Shunts And Stents: The Latest In Surgical Techniques For The Treatment Of Glaucoma

Glaucoma afflicts more than three million Americans and has made an enormous health and financial impact upon the nation; annually, thousands lose their sight to glaucoma, and the economic cost in terms of medical care, lost wages and other negative impacts is in the billions of dollars. Fortunately, glaucoma is treatable with both medications and surgery, with the most recent promising treatment options coming in the operating room. Two relatively recent surgical options, shunt and stent implantation, offer glaucoma patients less invasive opportunities to gain long-term control of their condition. Below is more information about how glaucoma surgery is shifting from a more-traditional approach to shunt- and stent-based options:

Glaucoma surgery- where it began and where it is headed

Not too long ago, the trabeculectomy was considered the surgery-of-choice for all glaucoma patients. This procedure involves the partial removal of the trabecular meshwork. This  particular tissue structure normally permits drainage of aqueous humor, the intraocular fluid located between the lens and cornea. Aqueous humor is essential for maintaining proper eye function in healthy individuals; in patients with certain forms of glaucoma, the trabecular meshwork does not provide adequate drainage and this leads to dangerous intraocular pressure build-up.

Trabeculectomy is usually effective, but it requires a several week recovery time. Additionally, the invasive nature of the surgery can lead to infection, abnormally low intraocular pressure, and other serious problems. The surgery can also create scar tissue which can limit the use of trabeculectomy. Though there is still a place for trabeculectomy as a surgical option, surgeons have developed less-invasive procedures for building "fluid expressways" for aqueous humor drainage: optic shunts and stents.

Optic shunts

Also called tube shunts, optic shunts for glaucoma are an effective alternative to trabeculectomies.  An optic shunt consists of an ultra-thin, non-metallic tube inserted through the surface of the eye; it is joined to a surgically-created collection "basin" that serves as a collection point for aqueous humor. The tubing serves to transfer collected fluid out of the eye and deposits it into the space immediately behind the eye.

Tube shunts involve much less tissue dissection, and they can provide a reliable drainage canal for aqueous humor without the more numerous risks associated with trabeculectomy. At one time, tube shunts were considered a secondary option to trabeculectomy, but with a track record of success, tube shunts have shown themselves to be an excellent first-line treatment for glaucoma.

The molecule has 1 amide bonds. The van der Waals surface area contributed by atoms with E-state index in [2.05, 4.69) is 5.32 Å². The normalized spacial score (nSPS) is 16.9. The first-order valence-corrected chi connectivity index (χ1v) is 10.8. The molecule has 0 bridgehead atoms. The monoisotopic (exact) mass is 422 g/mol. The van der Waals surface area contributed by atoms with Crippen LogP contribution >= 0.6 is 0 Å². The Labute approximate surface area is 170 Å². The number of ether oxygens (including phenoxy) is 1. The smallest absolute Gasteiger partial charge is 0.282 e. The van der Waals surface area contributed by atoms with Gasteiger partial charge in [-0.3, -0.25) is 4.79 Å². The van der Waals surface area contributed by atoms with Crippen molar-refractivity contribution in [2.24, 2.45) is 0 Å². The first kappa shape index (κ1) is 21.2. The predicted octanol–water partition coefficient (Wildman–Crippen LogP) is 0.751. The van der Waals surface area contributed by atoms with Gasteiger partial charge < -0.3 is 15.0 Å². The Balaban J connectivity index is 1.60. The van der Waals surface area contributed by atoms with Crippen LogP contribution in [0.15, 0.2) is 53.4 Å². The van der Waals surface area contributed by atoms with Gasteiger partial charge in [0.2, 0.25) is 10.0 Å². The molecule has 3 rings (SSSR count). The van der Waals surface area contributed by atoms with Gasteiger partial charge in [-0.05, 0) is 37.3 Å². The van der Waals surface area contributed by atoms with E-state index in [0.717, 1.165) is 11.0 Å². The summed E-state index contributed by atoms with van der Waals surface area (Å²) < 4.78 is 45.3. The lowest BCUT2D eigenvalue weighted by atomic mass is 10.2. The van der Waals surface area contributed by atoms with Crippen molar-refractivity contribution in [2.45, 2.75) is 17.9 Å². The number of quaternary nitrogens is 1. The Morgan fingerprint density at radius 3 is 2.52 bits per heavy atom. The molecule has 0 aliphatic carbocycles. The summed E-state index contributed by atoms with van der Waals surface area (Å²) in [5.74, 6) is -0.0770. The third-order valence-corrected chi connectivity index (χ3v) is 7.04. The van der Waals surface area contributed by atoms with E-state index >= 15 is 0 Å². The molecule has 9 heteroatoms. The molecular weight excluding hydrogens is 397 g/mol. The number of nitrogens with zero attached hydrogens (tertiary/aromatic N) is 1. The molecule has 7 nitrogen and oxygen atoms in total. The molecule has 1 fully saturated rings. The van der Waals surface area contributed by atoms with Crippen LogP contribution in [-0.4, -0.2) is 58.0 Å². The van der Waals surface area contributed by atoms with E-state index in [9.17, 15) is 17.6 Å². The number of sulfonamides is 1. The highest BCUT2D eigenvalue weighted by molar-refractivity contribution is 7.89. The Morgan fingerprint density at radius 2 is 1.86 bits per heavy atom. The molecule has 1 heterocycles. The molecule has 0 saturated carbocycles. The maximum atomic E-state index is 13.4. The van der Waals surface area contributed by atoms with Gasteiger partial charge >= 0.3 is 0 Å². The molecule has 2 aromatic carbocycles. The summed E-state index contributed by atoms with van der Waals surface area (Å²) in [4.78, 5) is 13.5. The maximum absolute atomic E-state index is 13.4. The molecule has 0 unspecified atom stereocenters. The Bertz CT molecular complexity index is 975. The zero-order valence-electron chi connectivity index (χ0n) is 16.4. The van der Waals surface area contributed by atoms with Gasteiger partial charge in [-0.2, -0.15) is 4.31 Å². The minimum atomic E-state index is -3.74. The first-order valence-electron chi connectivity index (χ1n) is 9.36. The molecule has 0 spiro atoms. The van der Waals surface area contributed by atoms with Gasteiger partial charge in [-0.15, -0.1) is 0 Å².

Optic stents

The latest surgical development in glaucoma treatment is the use of micro-sized stents that are about the width of an eyelash. These stents consist of tiny metallic half-tubes, often made of titanium or nickel, inserted into clogged drainage pathways. Eye stents are not closed tubes nor do they create a new pathway for drainage. Instead, they help keep existing pathways open so the trapped fluid can flow freely.

Surgical insertion of glaucoma stents is a fast, simple outpatient procedure. More than one system of stent placement has been developed, but some systems are designed especially for rapid-fire insertion of stents. The procedure itself lasts no more than about half-an-hour in most instances, and it can be performed using local or general anesthetic depending on patient desires. In addition, patients are able to head home after the surgery, since it is minimally invasive and provides little in the way of infection risk. Benefits of using stents have proven to be overwhelmingly positive, with almost all patients experiencing marked improvement, and most not needing to use prescription eye drops.

The biggest drawback to optic stents is that their drainage effect is less dramatic than other surgical options, though adding multiple stents can help overcome this limitation. In addition, since stents are the newest technology in glaucoma surgery, they do not yet have a body of long-term research to demonstrate their staying power.